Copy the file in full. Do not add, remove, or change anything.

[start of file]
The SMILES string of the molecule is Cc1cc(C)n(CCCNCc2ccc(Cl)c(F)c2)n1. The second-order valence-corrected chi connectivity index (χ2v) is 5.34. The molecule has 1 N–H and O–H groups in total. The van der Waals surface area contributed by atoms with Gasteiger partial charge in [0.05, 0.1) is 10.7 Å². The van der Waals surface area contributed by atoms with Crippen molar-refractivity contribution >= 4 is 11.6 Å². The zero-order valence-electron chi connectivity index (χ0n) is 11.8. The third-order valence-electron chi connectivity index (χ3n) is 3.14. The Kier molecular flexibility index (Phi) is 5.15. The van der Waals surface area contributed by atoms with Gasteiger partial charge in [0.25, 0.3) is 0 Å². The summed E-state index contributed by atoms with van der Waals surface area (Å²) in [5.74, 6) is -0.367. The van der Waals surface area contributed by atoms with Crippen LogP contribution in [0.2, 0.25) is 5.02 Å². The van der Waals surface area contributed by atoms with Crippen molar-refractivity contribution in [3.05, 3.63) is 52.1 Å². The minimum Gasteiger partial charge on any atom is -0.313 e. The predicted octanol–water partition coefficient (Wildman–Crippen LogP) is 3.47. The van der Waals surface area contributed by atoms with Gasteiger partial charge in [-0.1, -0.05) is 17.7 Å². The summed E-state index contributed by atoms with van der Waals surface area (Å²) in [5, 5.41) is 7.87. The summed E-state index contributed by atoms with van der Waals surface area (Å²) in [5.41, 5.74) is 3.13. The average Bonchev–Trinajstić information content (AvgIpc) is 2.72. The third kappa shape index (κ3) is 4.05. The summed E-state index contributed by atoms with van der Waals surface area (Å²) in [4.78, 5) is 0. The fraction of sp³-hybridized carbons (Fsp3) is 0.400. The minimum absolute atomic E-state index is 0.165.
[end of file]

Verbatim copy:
The SMILES string of the molecule is Cc1cc(C)n(CCCNCc2ccc(Cl)c(F)c2)n1. The second-order valence-corrected chi connectivity index (χ2v) is 5.34. The molecule has 1 N–H and O–H groups in total. The van der Waals surface area contributed by atoms with Gasteiger partial charge in [0.05, 0.1) is 10.7 Å². The van der Waals surface area contributed by atoms with Crippen molar-refractivity contribution >= 4 is 11.6 Å². The zero-order valence-electron chi connectivity index (χ0n) is 11.8. The third-order valence-electron chi connectivity index (χ3n) is 3.14. The Kier molecular flexibility index (Phi) is 5.15. The van der Waals surface area contributed by atoms with Gasteiger partial charge in [0.25, 0.3) is 0 Å². The summed E-state index contributed by atoms with van der Waals surface area (Å²) in [5.74, 6) is -0.367. The van der Waals surface area contributed by atoms with Crippen LogP contribution in [0.2, 0.25) is 5.02 Å². The van der Waals surface area contributed by atoms with Crippen molar-refractivity contribution in [3.05, 3.63) is 52.1 Å². The minimum Gasteiger partial charge on any atom is -0.313 e. The predicted octanol–water partition coefficient (Wildman–Crippen LogP) is 3.47. The van der Waals surface area contributed by atoms with Gasteiger partial charge in [-0.1, -0.05) is 17.7 Å². The summed E-state index contributed by atoms with van der Waals surface area (Å²) in [5, 5.41) is 7.87. The summed E-state index contributed by atoms with van der Waals surface area (Å²) in [5.41, 5.74) is 3.13. The average Bonchev–Trinajstić information content (AvgIpc) is 2.72. The third kappa shape index (κ3) is 4.05. The summed E-state index contributed by atoms with van der Waals surface area (Å²) in [4.78, 5) is 0. The fraction of sp³-hybridized carbons (Fsp3) is 0.400. The minimum absolute atomic E-state index is 0.165.